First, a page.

I received lots of conflicting advice from lots of very smart people. The mistake I made was acting on some of it, without internalizing the advice and listening to my gut. By the time I learned that, it was the beginning of the end.

One year ago I started to feel burnt out. I was RenderLife’s founder, leader, and new CEO, but the problem with burnout is that you become hopeless; you lose your creativity. I’d go to work feeling tired and exhausted, I was entering into a spiral of depression. I lost two friends to this venture, countless hours of sleep and 10 pounds. There are not many people who know the pain of failing as a private equity backed CEO. I not only let down my employees and our partners, but the people who believed in my idea the most; our investors. Although I’ve let both constituents down, I’m buoyed by the knowledge that they taught me how to build a business, be an effective leader and become a CEO. I’m proud of the amazing team we built, their dedication and their passion. They created some incredible content and breakthrough ideas.

What’s next for me? That’s a good question. This is the first time in over 10 years that I’ve faced a blank slate. I don’t have that next great idea lined up, and to be honest, am not chomping to launch a new startup. Time will be needed to decompress and reflect on what has occurred over the years. I did just get a very focused, three and a half year education for the low low price of $1.1 million dollars!

I want to thank my team over the years, there are no words to describe how amazing you all are. You believed in me and my idea and worked tirelessly to bring it to life. To my senior advisor – Mike G – I’ve learned more about the nuances and details of running a business in the last year than in my previous nine years as an entrepreneur. To my investors – Paul, Phipps, Jeff, Walt and Greg – I could not have done this without you, thank you for taking a chance on me. To my friends, family and everyone else who supported us over the years, from the bottom of my heart, I can’t say it enough; Thank you.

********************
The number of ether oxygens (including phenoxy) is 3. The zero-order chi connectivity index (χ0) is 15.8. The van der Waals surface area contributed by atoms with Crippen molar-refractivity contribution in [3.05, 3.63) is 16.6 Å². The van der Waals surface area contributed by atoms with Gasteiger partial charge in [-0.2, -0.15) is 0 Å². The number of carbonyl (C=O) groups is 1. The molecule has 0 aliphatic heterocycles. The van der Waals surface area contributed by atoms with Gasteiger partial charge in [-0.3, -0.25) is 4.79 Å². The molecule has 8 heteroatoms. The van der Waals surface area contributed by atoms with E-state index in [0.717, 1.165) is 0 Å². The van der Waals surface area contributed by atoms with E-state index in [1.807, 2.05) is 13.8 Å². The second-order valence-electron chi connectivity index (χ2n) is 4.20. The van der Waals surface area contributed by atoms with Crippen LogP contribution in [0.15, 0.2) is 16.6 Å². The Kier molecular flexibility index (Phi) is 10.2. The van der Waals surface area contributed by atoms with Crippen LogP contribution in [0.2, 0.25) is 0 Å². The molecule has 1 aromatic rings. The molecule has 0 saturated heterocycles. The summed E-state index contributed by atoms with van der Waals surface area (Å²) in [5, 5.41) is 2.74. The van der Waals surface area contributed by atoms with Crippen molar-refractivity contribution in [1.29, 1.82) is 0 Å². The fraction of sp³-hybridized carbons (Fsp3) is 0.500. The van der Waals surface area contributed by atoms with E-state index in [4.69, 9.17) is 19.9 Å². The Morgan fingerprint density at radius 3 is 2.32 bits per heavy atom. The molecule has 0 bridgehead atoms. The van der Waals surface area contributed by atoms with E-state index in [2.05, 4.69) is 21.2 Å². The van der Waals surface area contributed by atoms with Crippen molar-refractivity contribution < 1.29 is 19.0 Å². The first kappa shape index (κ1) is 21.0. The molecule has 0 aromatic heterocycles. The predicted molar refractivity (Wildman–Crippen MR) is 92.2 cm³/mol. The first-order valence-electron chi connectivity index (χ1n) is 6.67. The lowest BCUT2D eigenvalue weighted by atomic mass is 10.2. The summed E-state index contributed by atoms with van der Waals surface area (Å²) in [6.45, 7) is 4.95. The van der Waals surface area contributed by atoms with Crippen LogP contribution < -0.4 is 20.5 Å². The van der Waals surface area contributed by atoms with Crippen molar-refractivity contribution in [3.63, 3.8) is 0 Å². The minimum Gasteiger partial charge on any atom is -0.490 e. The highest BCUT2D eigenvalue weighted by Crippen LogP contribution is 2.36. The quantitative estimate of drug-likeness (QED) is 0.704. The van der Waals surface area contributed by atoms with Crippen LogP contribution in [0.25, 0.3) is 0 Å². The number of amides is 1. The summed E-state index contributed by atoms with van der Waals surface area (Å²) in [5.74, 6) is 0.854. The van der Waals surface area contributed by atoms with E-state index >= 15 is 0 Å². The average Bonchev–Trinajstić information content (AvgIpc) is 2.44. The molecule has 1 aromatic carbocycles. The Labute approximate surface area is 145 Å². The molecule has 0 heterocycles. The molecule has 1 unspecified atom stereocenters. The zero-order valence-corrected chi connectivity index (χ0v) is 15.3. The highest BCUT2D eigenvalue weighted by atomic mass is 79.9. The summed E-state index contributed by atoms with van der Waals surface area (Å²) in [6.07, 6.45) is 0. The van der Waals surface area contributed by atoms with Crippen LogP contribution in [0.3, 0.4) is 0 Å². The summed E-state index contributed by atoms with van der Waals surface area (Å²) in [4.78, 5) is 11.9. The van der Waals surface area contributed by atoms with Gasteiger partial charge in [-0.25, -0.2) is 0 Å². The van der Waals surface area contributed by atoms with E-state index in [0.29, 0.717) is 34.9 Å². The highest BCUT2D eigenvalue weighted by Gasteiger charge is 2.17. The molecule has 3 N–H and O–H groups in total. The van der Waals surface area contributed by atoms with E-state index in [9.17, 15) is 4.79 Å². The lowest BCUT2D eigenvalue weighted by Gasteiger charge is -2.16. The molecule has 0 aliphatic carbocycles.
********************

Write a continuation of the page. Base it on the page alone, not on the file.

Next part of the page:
This journey has been amazing, but now, it’s better to burn out than to fade away.

Cheers,
j

— – —

RenderLife’s seven deadly sins:
1. We didn’t sell anything.
2. We didn’t focus on marketing until it was too late.
3. We didn’t focus on discovering other revenue sources.
4. We focused too much on an unsustainable quality system with high staffing overheads.
5. I made compromises in hiring decisions, choosing expediency over competency and talent.
6. I stuck with the wrong strategy for too long.
7. I didn’t fail fast enough.

RenderLife by the numbers:
– 2 CEO’s
– 4.5 years.
– 5 investors.
– 15 employees.
– 758 Hollywood quality 3D assets.
– 86,547 lines of code.
– $1,100,000 raised


Want to learn more about how your company can benefit from an experienced creative professional? Click below to set up your 30-minute consultation. We’ll sit down and work through your branding, marketing, or creative materials to find where you need some work, and offer our suggestions.